He has a new friend in Florida State President T.K. Wetherell and an old one in coach Bobby Bowden.
After battling leg and shoulder injuries all last year, Darnell Dockett is playing at full strength again.
That's not good news for Seminole opponents.
FSU opens its season tonight at North Carolina, and starting defensive tackle Darnell Dockett intends to make an impact on national television.
A positive impact this time.
"If he stays healthy, I guarantee you he'll be one of the best defensive tackles in the country,'' Bowden said.
Dockett's struggles have been well-documented.
His college career almost ended after his arrest in December on a felony shoplifting charge. He was suspended from playing in the Sugar Bowl and told several teammates he might not return for his senior year.
However, the NFL showed little or no interest in Dockett, who battled injuries, his waistline and a lack of maturity last season.
In fact, his star had fallen considerably since he burst on the scene as a freshman in 2000, earning freshman All-America honors and was named the Freshman Defensive Player of the Year by Football News. Many agreed Dockett was headed down a path littered by talented athletes who simply, for whatever reason, never reached their potential.
Thankfully, Dockett stopped himself.
Dockett said watching the Sugar Bowl on television reminded him of how valuable he is to the FSU defense and inspired him. The Seminoles lost to Georgia 26-13, largely because Bulldogs tailback Musa Smith rushed for 145 yards on 23 carries. Most of Smith's yards came on runs up the gut of the defense, right where Dockett should have been positioned.
That was mentioned more than once by television announcers.
"When I looked at that Georgia film, I looked at it like if I had been 100 percent, a lot of that stuff Georgia did wouldn't have worked," Dockett said.
"Ever since I looked at it, I've been enthusiastic in the off-season, doing my community service with the sheriff. All I wanted to do is get that over with and just focus on football and school. I feel that I owe that much to the team for what I did in December."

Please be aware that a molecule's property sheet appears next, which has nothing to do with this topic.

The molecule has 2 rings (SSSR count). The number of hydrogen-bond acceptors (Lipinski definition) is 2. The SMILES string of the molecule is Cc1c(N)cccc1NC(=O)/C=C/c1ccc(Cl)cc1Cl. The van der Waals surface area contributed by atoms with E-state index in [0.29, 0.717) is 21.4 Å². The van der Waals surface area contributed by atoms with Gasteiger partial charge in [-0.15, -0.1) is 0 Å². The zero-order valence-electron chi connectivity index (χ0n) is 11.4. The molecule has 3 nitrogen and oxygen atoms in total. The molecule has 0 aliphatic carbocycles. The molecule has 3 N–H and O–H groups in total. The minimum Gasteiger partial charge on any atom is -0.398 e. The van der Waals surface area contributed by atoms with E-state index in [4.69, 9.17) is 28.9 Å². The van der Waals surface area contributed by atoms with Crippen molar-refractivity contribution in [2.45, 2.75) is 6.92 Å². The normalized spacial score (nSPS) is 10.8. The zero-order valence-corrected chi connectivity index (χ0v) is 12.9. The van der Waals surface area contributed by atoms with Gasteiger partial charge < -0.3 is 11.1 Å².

Dockett, a 22-year-old senior, spent part of the summer completing requirements of a plea bargain in the shoplifting case, working 30 10-hour days picking up roadside trash in the sheriff's department work program. He also was a regular at the Seminoles' summer conditioning sessions, intent on proving to his teammates he was determined to make a difference.
Many days Dockett remained behind working with the Seminoles' younger players, teaching technique and talking strategy. His approach carried over into the preseason. In fact, some of the best battles were between Dockett and guard Eric Broe. The two got after each other like caged animals, nearly coming to blows at times.
Each time, however, the two walked off the field together, smiling and encouraging each other.
Teammates have marveled at Dockett's intensity.
"If there's a better tackle in the country, I want to see him," Broe said and smiled. Added cornerback Stanford Samuels: "They better get two or three people to block him this year because I know he's hungry. With some of the criticism that he's gotten over the past year or whatever, I know he's ready to go out there and is ready to go."
Dockett's value is clearly evident. In spite of a subpar junior season, Dockett holds school records for tackles for loss in a season (22 in 2001) and a career (48 and counting). Dockett knew he had underachieved for a variety of reasons, starting with injuries and his off-the-field troubles.
Dockett -- and others -- realized this season was his last chance to make something good happen. To help re-enforce that message, Wetherell, who played football for FSU in the mid-1960s, became president in early January, called Dockett into his office. The two talked about opportunity.
"He basically told me you've got all the talent in the world. Don't waste it," Dockett said.
"All I wanted to do (this summer) is get all that over with and just focus on football and school That's exactly what I did and positive results came out of it. Hopefully, I can just keep getting better and better.. I am not taking anything for granted this year."
Picked by Bowden to speak to the team at its pregame dinner Friday night, Dockett said his message would come from the heart.
"To come out here and run over people every now and then, I feel good," Dockett said of his preseason effort.
"But we have so much to prove. We just haven't played to our standards yet and it's either this year or never. Some of these guys' futures are on the line with this football team. Mine too."